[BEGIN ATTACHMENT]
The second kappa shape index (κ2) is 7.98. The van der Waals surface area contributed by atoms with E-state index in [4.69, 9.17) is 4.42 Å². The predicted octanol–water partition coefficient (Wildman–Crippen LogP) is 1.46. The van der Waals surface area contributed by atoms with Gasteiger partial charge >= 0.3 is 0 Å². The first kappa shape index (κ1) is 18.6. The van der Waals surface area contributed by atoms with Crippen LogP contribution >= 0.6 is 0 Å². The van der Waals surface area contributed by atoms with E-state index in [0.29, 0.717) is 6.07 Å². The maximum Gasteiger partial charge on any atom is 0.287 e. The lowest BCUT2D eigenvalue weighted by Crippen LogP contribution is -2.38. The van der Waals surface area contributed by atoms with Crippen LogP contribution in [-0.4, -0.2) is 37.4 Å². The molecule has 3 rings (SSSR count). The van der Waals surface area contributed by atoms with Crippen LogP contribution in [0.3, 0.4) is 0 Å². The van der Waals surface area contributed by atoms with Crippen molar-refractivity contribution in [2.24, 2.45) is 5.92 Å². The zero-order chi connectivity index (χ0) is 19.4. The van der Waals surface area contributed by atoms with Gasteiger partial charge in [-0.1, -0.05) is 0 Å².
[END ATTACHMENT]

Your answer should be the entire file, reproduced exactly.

The second kappa shape index (κ2) is 7.98. The van der Waals surface area contributed by atoms with E-state index in [4.69, 9.17) is 4.42 Å². The predicted octanol–water partition coefficient (Wildman–Crippen LogP) is 1.46. The van der Waals surface area contributed by atoms with Gasteiger partial charge >= 0.3 is 0 Å². The first kappa shape index (κ1) is 18.6. The van der Waals surface area contributed by atoms with Crippen LogP contribution >= 0.6 is 0 Å². The van der Waals surface area contributed by atoms with E-state index in [0.29, 0.717) is 6.07 Å². The maximum Gasteiger partial charge on any atom is 0.287 e. The lowest BCUT2D eigenvalue weighted by Crippen LogP contribution is -2.38. The van der Waals surface area contributed by atoms with Crippen LogP contribution in [-0.4, -0.2) is 37.4 Å². The molecule has 3 rings (SSSR count). The van der Waals surface area contributed by atoms with Crippen LogP contribution in [0.3, 0.4) is 0 Å². The van der Waals surface area contributed by atoms with Crippen molar-refractivity contribution in [2.24, 2.45) is 5.92 Å². The zero-order chi connectivity index (χ0) is 19.4. The van der Waals surface area contributed by atoms with Gasteiger partial charge in [-0.1, -0.05) is 0 Å².